• Work with your troubled teen to learn important relaxation exercises. Yoga is often a good start, so teenagers can learn muscle relaxation and deep and focused abdominal breathing techniques. Parents can also find value in learning these techniques.
  • Friends can help immensely when you’re a teenager. The key point is to ensure that these friends are supportive and positive influences. It can be hard to decide to walk away from unhealthy friendships when you’re a teenager, but it is quite often the best decision that your teen could make. If your teen struggles to make friends, perhaps after a move to a new school, consider looking into activities or clubs that can foster positive friendships.
  • Therapy, in more than one form, can prove to be hugely beneficial. Therapy can be more than a place to speak about what is bothering your teen. It can prove to be a good way to learn additional coping skills. Every member of the family needs to be involved in therapy. Therapy is a good solution for teenagers who may feel like they cannot yet open up to you.
  • Find an app that can help with meditations, breathing exercises, or even positive affirmations. This can help to transform a phone into a device that is less a source of stress and more a source of pursuing a positive mindset.
  • Learning to identify triggers for stress and anxiety is a huge part of integrating coping strategies best. This is something that your teenager can work on, with your help or with the help of their therapist.

Be sure that you are creating a safe zone for your teenager to communicate with you. Encouraging them to speak up, only to feel judged or dismissed by you, won’t help at all. Don’t dismiss issues that to you seem inconsequential. To your teenager, they are very big and very real.

Immediate coping skills for your troubled teenager

Learning long-term strategic coping skills is excellent to start working on to form healthy habits, but they may need coping skills to implement immediately. Immediate coping skills can often be what your teen will lean into during those stressful times.

In stressful situations, your troubled teen can incorporate some of the following immediate coping skills:

  • Take a break. Sometimes just stepping back from a situation can help to refresh a stressed mind. Whether the stress is coming from a school project or difficulty with a friend, just taking a mental break even for a few minutes can make a positive difference.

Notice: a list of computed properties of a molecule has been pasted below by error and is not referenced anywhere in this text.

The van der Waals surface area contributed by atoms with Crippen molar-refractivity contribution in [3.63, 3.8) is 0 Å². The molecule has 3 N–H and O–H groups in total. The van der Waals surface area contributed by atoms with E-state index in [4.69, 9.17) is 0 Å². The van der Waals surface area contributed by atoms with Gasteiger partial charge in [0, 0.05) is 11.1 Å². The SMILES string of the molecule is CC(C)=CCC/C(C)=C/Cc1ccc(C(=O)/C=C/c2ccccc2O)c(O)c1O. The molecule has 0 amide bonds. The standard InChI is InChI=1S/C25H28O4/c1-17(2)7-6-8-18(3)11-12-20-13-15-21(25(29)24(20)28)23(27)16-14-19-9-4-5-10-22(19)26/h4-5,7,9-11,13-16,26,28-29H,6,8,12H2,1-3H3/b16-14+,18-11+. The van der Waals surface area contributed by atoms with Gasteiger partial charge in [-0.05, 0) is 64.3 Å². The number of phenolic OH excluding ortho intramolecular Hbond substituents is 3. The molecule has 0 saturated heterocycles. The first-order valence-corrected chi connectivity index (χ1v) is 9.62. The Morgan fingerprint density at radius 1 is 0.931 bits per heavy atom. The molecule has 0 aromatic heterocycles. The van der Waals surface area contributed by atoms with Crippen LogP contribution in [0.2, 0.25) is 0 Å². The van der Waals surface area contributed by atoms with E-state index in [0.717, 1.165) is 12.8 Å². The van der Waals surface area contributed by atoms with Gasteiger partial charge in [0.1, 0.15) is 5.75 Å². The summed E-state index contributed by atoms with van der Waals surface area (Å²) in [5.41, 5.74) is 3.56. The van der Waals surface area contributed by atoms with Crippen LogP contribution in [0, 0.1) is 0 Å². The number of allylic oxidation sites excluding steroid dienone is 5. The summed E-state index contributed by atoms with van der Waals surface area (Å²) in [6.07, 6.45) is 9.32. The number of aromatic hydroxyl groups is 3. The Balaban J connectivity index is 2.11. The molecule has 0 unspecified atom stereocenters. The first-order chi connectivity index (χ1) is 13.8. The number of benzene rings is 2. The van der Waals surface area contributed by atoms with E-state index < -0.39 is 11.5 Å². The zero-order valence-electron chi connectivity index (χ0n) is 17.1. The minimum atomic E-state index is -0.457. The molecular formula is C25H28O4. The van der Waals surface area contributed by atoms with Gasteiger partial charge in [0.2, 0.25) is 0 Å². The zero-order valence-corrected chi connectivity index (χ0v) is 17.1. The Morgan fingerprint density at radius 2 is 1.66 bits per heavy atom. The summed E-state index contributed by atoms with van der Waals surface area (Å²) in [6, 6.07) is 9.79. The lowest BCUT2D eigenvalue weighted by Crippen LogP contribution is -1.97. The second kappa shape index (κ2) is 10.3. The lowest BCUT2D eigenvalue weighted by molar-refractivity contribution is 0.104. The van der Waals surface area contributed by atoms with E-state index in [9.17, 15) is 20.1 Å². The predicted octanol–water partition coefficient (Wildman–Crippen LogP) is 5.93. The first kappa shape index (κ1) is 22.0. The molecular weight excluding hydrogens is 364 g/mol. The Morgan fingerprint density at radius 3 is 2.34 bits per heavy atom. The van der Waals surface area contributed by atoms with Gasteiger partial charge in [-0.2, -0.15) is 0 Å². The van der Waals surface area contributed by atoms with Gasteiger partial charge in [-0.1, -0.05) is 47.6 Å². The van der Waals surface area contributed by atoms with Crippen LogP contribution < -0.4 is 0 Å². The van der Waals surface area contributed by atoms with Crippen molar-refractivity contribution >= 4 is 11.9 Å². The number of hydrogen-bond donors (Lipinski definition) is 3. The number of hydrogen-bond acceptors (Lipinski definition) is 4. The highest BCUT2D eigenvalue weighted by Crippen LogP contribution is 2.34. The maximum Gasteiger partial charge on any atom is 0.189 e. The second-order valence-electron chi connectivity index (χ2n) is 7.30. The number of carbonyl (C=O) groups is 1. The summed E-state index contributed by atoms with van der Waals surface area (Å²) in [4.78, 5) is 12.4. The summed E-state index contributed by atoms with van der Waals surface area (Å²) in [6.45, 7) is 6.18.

• Focus on fun and relaxing activities for just a bit. This could involve listening to upbeat music, putting on a sitcom, or playing games with friends.
  • Write it out. Taking the time to put their thoughts into words on paper can often be cathartic. Let them choose a journal with a collection of colored gel pens, and give them time to focus to make writing down their thoughts fun. This can prove to be the needed break a stressed or anxious teen needs.
  • Focus on family and friends. Indeed, family and friends can be a huge source of stress for anyone, no matter how old they are. But the right company can prove to be a source of support in times of stress.
  • Get organized. Your teenager may not believe this one isn’t just a parent trying to bamboozle them into finally cleaning their bedroom. However, a clean and organized space can help to foster a calmer and more relaxed mindset. Most of us can benefit from reducing clutter and eliminating chaos. They only increase frustration, anxiety and make it more difficult to focus on the positive things. Plus, taking a break to tidy and organize can allow a frazzled mind to reset just a little bit.

As parents, you must model positive coping techniques. Confide in your teenager about some of the times when you have struggled to find the right coping strategies. This will help to reinforce to your teenager that they aren’t alone in their struggles. It can also help to reinforce just how important it is to get help when you are struggling.

Teens in crisis, particularly if they have been leaning on unhealthy coping skills, can benefit from a residential treatment center. A lack of healthy coping skills can lead to a range of destructive behaviors. At Help Your Teen Now, we can help your family to find the right residential treatment center.

With focused therapy offered by licensed mental health professionals, your teen will be able to identify their stress and anxiety triggers. They will be able to learn the coping skills needed to handle stressful and anxiety-infused situations.
Reach out to find out more information about the residential center that might be the right fit to meet your family’s needs.